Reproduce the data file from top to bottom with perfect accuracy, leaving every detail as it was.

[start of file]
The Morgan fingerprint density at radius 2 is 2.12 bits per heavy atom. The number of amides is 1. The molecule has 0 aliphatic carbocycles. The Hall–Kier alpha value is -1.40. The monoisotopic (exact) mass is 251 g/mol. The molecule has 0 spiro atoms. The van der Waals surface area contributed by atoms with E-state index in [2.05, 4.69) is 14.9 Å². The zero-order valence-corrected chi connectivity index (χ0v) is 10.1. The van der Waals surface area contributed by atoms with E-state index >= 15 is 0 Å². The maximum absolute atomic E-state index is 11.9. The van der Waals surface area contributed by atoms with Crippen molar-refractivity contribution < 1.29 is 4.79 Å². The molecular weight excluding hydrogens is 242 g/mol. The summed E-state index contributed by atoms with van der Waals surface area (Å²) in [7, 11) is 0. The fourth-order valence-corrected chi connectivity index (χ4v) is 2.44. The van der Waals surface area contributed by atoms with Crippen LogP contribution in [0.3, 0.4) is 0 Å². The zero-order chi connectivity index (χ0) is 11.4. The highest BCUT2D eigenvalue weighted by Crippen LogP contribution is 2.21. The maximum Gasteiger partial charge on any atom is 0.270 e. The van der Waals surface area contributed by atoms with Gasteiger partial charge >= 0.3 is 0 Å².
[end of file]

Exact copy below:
The Morgan fingerprint density at radius 2 is 2.12 bits per heavy atom. The number of amides is 1. The molecule has 0 aliphatic carbocycles. The Hall–Kier alpha value is -1.40. The monoisotopic (exact) mass is 251 g/mol. The molecule has 0 spiro atoms. The van der Waals surface area contributed by atoms with E-state index in [2.05, 4.69) is 14.9 Å². The zero-order valence-corrected chi connectivity index (χ0v) is 10.1. The van der Waals surface area contributed by atoms with E-state index >= 15 is 0 Å². The maximum absolute atomic E-state index is 11.9. The van der Waals surface area contributed by atoms with Crippen molar-refractivity contribution < 1.29 is 4.79 Å². The molecular weight excluding hydrogens is 242 g/mol. The summed E-state index contributed by atoms with van der Waals surface area (Å²) in [7, 11) is 0. The fourth-order valence-corrected chi connectivity index (χ4v) is 2.44. The van der Waals surface area contributed by atoms with Crippen LogP contribution in [0.3, 0.4) is 0 Å². The zero-order chi connectivity index (χ0) is 11.4. The highest BCUT2D eigenvalue weighted by Crippen LogP contribution is 2.21. The maximum Gasteiger partial charge on any atom is 0.270 e. The van der Waals surface area contributed by atoms with Gasteiger partial charge >= 0.3 is 0 Å².